The aim was to explore the lived experience of physical therapy of persons with migraine. Data were collected by conducting narrative interviews with 11 persons with migraine. Inspired by van Manen, a hermeneutic phenomenological method was used to analyse the experiences of physical therapy which these persons had. Physical therapy for persons with migraine meant making an effort in terms of time and energy to improve their health by meeting a person who was utilising his or her knowledge and skill to help. Being respected and treated as an individual and having confidence in the physical therapist were highlighted aspects. The analysis revealed a main theme, "meeting a physical therapist with professional tools and a personal touch". The main theme included four sub-themes, "investing time and energy to feel better", "relying on the competence of the physical therapist", "wanting to be treated and to become involved as an individual" and "being respected in a trustful relationship". The therapeutic relationship with the physical therapist is important and the findings of this study can increase awareness about relational aspects of physical therapy and encourage thoughtfulness among physical therapists and other healthcare professionals interacting with persons with migraine. Physical therapists use both professional tools and a personal touch in their interaction with persons with migraine and this article can increase physical therapists' awareness and encourage thoughtfulness in their professional practice. Being respected and treated as an individual and having confidence in the physical therapist are important aspects of the therapeutic relationship and indicate a need for patient-centred care. By making the effort of spending the time and energy required, physical therapy could be a complement or an alternative to medication to ease the consequences of migraine.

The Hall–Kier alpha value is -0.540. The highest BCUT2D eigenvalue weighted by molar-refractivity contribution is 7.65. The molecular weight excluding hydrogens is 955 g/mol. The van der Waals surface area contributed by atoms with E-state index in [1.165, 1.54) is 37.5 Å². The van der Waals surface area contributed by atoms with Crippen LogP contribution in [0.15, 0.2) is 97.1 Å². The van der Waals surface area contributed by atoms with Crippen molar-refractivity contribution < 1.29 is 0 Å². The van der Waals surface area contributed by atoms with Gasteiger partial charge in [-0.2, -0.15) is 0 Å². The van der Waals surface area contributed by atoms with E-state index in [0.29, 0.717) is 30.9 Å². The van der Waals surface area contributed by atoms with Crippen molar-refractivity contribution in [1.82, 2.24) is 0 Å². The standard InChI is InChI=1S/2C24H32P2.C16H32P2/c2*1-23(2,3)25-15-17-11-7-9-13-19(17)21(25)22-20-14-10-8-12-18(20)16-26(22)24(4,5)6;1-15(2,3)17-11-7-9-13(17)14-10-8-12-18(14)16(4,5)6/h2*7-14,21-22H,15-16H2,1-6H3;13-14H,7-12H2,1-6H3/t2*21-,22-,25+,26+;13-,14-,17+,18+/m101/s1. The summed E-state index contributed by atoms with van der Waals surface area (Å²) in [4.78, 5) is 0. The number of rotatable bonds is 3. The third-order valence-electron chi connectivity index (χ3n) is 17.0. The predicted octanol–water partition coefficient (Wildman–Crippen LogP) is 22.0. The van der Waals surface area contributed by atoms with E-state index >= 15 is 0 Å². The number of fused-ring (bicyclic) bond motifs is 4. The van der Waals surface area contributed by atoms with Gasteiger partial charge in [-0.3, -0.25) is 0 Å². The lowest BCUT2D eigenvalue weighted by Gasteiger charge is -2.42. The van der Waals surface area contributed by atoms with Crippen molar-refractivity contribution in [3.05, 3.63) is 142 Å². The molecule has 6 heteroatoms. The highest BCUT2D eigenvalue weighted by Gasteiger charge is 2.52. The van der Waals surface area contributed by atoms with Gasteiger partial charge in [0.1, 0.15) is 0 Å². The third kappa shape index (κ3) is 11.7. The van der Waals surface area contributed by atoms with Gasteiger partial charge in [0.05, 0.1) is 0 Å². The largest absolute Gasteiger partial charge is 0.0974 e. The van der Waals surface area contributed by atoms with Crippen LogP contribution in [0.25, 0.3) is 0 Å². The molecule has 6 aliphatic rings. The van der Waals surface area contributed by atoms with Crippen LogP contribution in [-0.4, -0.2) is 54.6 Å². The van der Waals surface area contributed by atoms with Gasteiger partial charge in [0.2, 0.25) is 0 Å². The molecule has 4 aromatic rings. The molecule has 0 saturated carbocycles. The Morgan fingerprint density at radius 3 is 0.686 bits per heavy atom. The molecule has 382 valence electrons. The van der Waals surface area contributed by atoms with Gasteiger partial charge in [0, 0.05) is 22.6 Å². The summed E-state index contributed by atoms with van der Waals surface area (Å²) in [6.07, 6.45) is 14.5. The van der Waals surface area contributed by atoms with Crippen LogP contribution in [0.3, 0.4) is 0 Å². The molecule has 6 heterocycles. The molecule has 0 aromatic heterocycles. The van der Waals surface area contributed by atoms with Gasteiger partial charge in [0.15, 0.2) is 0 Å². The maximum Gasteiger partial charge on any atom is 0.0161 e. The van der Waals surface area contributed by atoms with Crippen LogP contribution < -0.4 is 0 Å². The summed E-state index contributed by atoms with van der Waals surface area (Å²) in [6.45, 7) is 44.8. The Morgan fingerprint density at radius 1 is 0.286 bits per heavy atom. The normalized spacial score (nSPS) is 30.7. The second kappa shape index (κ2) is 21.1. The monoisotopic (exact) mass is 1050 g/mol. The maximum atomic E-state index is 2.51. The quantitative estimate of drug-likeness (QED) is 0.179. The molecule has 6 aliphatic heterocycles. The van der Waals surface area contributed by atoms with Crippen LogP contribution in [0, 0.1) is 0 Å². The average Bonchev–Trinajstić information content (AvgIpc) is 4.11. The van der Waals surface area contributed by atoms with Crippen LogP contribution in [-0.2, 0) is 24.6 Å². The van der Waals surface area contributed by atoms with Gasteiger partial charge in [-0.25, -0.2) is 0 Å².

7. Can we select health professionals who provide safer care.

    Science.gov (United States)

    Firth-Cozens, J; Cording, H; Ginsburg, R

    2003-12-01

    In order to improve patient safety, health services are looking to other industries' experiences and as a result are adopting a systems approach to learning from error, rather than simply focusing the blame on the individual. However, in health care the individual will remain an important contributor to safety and this paper looks at other literatures besides health to consider a number of individual characteristics and the role they might play in terms of work practices that affect patient safety. It considers the effects of a variety of personality profiles including sensation seeking, Type A, and those with high self esteem; looks at our ability to select for psychological wellbeing; and discusses the ways that psychometrics have been used in medicine to predict performance. It concludes that although rarely used, psychometrics has been shown to be useful in predicting some aspects of performance in medicine and suggests that this is an area well worth further study for the benefit of patient care. Nevertheless, we are a long way away from being able to select safer staff and should instead be developing this knowledge to enable us to recognise and address potential difficulties.

  8. Evaluating the Impact of Educational Technology Professional Development upon Adoption of Web 2.0 Tools in Teaching

    Science.gov (United States)

    Doherty, Iain

    2011-01-01